On a Saturday afternoon in 1993, I watched a movie that forever changed my life. The 1983 movie called “The Right Stuff” is a historical drama that describes the first 15 years of the American space program. The seven men who were accomplished pilots became astronauts, pioneers and national heroes. The man who I found to be particularly intriguing went on to become a United States Senator representing the state of his birth. A man by the name of John Glenn who’s name appeared on an elementary school not far from my home.
This man had an incredible history. He was an accomplished pilot in World War II and later flew in Korea with baseball legend Ted Williams as his wingman. Mr. Glenn was the first American to orbit the Earth, went on to become an executive at Royal Crown Cola Company and elected to the United State Senate. Most of these feats were accomplished before I was even born.
Just a few days ago, I learned of the death of John Glenn which occurred on December 8, 2016. Today, he lies in state at the Ohio Statehouse Rotunda. This sad occasion made me reflect and want to share some of the highlights of working for him. Things that I found interesting and details that you probably would never know unless you had the same experience.
A senior in college at the time, I was deeply inspired by the movie. I called the Senator’s office in Washington and asked if there were any internships available that I might apply for. I indicated that I was very interested in politics, loved computers and was a decent wordsmith for my age. Shortly thereafter, I was contacted by Caroline Arnold and after a couple of interviews and essays, I was offered an internship in John Glenn’s Press Office in Cleveland, Ohio.
My duties were fairly simple. I answered phones, listened to and documented the calls of the Senator’s constituents. The calls ranged in topics from abortion to why the Senator should denounce the actions of Sinn Féin of Ireland. The fun part though was the opportunity to respond via written letters to those who wrote in and requested a response.
A common question that was asked by school children was “What was it like to walk on the moon?” Surprisingly, John Glenn did not walk on the moon. He was the first American to orbit the earth in his space capsule named “Friendship 7” on February 20, 1962. I lost track of how many letters in which I had to include that revelation. However, a museum in Dallas has requested the Senator’s thoughts on his orbital flight to commemorate the 25th anniversary of the lunar landing. I had the opportunity of writing the Senator’s response which I believe was on display at the museum. Sometimes it is the idea that is important not necessarily who conveyed that idea.
Each letter I composed on behalf of the Senator was then taken to the autopen machine. What is autopen? It is a machine that mechanically duplicates a person’s signature. I first felt it to be deceptive in nature, but I learned that this machine and practice dates back to the days of Thomas Jefferson. Other users include Harry Truman, John F. Kennedy and Lyndon Johnson. It has been said that President Barrack Obama authorized the use of autopen to extend parts of the Bush tax cut in 2013. In any case, John Glenn was a popular guy and many signed photos went out on a daily basis.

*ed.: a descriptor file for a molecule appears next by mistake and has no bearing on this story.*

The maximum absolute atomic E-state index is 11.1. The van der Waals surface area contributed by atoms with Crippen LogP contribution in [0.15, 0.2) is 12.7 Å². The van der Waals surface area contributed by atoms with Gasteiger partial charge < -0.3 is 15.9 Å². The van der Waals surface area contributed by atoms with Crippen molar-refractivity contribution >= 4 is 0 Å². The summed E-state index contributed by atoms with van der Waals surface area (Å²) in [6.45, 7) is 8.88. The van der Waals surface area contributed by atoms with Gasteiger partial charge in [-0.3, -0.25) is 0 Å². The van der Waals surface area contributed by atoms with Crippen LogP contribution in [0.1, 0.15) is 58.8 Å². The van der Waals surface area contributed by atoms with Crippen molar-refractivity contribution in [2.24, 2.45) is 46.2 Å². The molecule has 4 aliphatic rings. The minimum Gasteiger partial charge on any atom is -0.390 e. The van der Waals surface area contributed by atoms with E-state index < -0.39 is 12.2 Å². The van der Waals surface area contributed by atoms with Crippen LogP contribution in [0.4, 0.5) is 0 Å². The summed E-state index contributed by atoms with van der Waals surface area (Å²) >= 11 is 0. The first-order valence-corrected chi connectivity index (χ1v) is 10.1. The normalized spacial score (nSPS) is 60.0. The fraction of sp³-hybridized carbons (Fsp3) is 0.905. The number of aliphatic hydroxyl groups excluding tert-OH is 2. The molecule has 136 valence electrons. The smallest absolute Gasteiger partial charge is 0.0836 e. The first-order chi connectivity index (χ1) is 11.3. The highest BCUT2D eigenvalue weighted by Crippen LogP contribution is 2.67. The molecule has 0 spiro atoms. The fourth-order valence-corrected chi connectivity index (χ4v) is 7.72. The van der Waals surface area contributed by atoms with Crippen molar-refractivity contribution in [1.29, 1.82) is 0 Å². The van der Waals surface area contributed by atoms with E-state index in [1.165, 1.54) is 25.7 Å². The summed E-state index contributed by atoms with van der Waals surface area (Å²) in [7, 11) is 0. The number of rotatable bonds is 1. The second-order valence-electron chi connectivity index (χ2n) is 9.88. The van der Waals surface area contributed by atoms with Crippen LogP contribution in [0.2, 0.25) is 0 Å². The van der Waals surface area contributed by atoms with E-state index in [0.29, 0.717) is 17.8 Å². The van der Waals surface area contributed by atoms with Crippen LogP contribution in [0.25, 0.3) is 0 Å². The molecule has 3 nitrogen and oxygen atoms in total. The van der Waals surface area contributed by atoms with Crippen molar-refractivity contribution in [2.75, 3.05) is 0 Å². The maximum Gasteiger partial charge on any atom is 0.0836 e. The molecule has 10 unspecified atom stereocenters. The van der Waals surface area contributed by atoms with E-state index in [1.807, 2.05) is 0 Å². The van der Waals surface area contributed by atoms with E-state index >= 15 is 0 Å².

One afternoon I was answering calls when a gentlemen called in. He identified himself as John Glenn and asked that I transfer the call to Ms. Arnold. As a trained call screener, I sarcastically said “Sure this is John Glenn. How can I help you, sir?”. I will never forget the response which was
“This is John Glenn, I am on final approach to Burke Lakefront Airport and will be arriving shortly. With whom do I have the pleasure of speaking with?”
I think it was the biggest lump in my throat I had ever felt. However, in true style, the Senator was a good sport and got a kick out of the whole conversation. I guess I should have known that when you are such a high achiever, test pilot, astronaut and national hero, flying a plane for a meeting that you have would be common. That is just what heroes do. In hindsight, as an Intern and at that age, I guess my response was not atypical.
Above all his accomplishments, the one most noticeable aspect about the Senator was his love of his wife Annie. He always mentioned her and was always around her.
The Senator’s office was located at the Federal Building on East 9th and Lakeside Avenue in downtown Cleveland. The winters were brutal. I remember getting frostbite on my ears while waiting for a bus to Cleveland State. My internship with the Senators’ office was not paid. However, after my internship ended, I received a thank you letter from Ron Grimes who was the legislative director for Senator Glenn during this time period. Accompanying this thank you was a signed recommendation letter from John Glenn to my future, potential employers which was invaluable.
As they say, the rest is history…
I applied for 2 positions and was given 2 job offers. One was with a company in Twinsburg and the other was a company out of Milwaukee called Harley Davidson. I turned down the offer from Harley Davidson as it required 100% travel and took the position in Twinsburg where I worked for 3 years before starting a business with 2 other investors.
2017 marks the 20th Anniversary of my company, Mango Bay Internet. The internship that I had with Senator John Glenn was one of the most memorable and impactful experiences of my life. I was able to work for a true American Hero and recognize that this was truly was a once-in-a lifetime opportunity that would be a catalyst for success. If you have high school and/or college aged children, I strongly suggest having them apply for any internship that may be available to them. John Glenn inspired me to work hard, take risks and soar to new heights. I will be forever grateful to him and may he rest in peace.
Godspeed, John Glenn.